• Yala

Sri Lanka has the best safari outside of Africa since the country has one of the highest rates of indigenous plants and animals in the world. Yala national park is a highlight of any trip to Sri Lanka. Yala is home to many endemic species and if you are looking for leopards and elephants, Yala is the best place to spot some wild ones. Take a safari early in the morning or later afternoon when they are avoiding the heat to spot these magnificent creatures in their natural habitat.

  • Ella

If you are looking for stunning views and breathtaking scenery, you are guaranteed to find it in Ella. Ella has a very unique climate and an attraction than any other destination in Sri Lanka. You must really take the time to explore the areas natural beauty and ample vista points. No trip to Ella is complete without a visit to the famous Nine-arch bridge for a selfie and a hike up Little Adam’s peak to take in the breathtaking views of the waterfalls and valleys below. It’s also worth mentioning that the most iconic train journey in Sri Lanka is from Ella to Kandy which is a 6-hour train ride with magnificent views of the Sri Lankan highlands. As I mentioned earlier in the article, trains are not taken by travellers for speed and convenience so it’s all about the views. There are also options to experience the train in a shorter distance if you are taking a trip with a chauffeur driven car.

  • Kandy

Kandy is known as the hill-capital of Sri Lanka. When you get to Kandy you must visit Sri Dalada Maligawa or The Temple of the Sacred tooth relic of. It’s a beautiful temple built during the era of the Kingdom of Kandy and houses a tooth which belonged to the Buddha. To enter the site, you will need to cover up appropriately and remove your shoes. The Kandy Temple is also known for the Asela Perehera Festival which is hosted annually in the month of August. When in Kandy be sure to catch a performance of the Kandyan Dance and visit a Gem Museum.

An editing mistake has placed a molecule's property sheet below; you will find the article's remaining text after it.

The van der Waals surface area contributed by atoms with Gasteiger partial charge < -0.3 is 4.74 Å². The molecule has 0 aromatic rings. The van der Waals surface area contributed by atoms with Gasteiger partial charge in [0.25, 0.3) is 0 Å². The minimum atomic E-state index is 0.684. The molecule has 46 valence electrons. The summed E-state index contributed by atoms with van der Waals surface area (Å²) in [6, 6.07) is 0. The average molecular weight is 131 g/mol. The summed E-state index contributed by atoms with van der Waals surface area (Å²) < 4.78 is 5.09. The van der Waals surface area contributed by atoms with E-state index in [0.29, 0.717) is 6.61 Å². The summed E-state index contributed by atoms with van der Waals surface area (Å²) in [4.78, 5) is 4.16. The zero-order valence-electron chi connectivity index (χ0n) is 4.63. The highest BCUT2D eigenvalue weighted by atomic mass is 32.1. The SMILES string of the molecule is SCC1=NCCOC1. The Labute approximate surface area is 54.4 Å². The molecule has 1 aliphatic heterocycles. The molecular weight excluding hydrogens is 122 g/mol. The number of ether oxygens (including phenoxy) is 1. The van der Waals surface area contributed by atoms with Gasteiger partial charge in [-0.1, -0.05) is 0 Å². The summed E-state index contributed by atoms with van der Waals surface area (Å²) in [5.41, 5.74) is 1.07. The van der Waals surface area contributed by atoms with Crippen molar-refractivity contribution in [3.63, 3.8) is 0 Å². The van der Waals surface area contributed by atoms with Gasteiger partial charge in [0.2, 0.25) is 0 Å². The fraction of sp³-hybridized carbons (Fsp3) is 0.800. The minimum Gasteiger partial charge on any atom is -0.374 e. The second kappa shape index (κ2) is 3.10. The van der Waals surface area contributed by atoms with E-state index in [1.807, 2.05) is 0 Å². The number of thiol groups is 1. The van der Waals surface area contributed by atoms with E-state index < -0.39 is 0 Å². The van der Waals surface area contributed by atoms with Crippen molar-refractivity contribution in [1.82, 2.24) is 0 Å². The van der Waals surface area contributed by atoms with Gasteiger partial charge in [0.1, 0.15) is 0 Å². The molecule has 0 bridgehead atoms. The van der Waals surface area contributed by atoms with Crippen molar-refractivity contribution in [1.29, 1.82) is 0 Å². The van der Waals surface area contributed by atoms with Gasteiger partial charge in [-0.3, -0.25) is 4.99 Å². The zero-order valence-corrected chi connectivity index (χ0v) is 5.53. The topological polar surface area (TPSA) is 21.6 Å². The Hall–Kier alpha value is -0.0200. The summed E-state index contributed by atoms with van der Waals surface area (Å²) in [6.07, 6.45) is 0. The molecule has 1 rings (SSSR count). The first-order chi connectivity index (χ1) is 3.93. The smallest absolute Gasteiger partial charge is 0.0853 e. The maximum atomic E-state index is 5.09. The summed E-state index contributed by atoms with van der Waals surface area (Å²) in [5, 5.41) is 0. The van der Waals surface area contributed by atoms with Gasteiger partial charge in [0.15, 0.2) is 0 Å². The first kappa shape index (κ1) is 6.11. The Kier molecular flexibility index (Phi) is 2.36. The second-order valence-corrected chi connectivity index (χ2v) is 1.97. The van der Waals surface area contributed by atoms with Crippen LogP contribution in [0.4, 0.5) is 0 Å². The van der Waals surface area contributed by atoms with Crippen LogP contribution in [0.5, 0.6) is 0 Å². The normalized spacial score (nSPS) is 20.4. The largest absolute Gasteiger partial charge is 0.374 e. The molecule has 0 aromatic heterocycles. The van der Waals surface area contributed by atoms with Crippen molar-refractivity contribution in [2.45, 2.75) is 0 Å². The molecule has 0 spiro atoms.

• Dambulla

Dambulla is most famous for its epic rock cave temples which is filled with huge buddha statues. Here’s what you need to know about visiting this important holy place. As with all temples guest must be appropriately dressed, covering up shoulders and legs, make sure to take off any head gear and shoes when you enter. Posing for pictures with the buddha is frowned upon as according to locals its custom to never have your back to him. If in doubt always follow the locals and do what they do. Speaking of locals while in Dambulla you will inevitably to run into a toque macaque, a type of monkey endemic to Sri Lanka. Do not leave your bags unattended as these cheeky chaps will snatch even the most well-hidden snacks in your bag.

  • Sigiriya

Also in the Dambulla area is the ancient city of Sigiriya. It’s an ancient rock fortress and the remains of a palace which was built in the 5th century, on top of a rock 180 meters in height. It is one of the eight UNESCO World Heritage Sites in Sri Lanka. It is one of the most visited tourist sites in Sri Lanka. If tourist aren’t your thing and you prefer to stay away from the crowd, then you need to check out Pidurangala Rock instead. It is less well known but offers stunning views of the main attraction Sigiriya, it’s also much cheaper. Although I must say the climbs are not for the faint hearted, go around 4.30pm to make it up for Sunset.

  • Polonnaruwa

The 10th Century ancient kingdom of Polonnaruwa is now divided into 2 parts, the new-town and the old-town. It is the old town which is made up of the ancient ruins of the royal city which is a Sri Lankan equivalent to the Roman forum in Italy. It’s a great day to spend the day exploring the tons of ancient tombs, temple and statues.

  • Colombo

Colombo is the most populated city and the financial capital of Sri Lanka. What you need to know is that it’s a metropolitan city, it’s big and it’s busy. There’s lots to do here and you can finally start spending with your card, there’s uber to get around and plenty of fast-food joints to satisfy any craving. If fast-food isn’t your thing, not to worry, because Colombo is the best place to sample traditional Sri Lankan cuisine.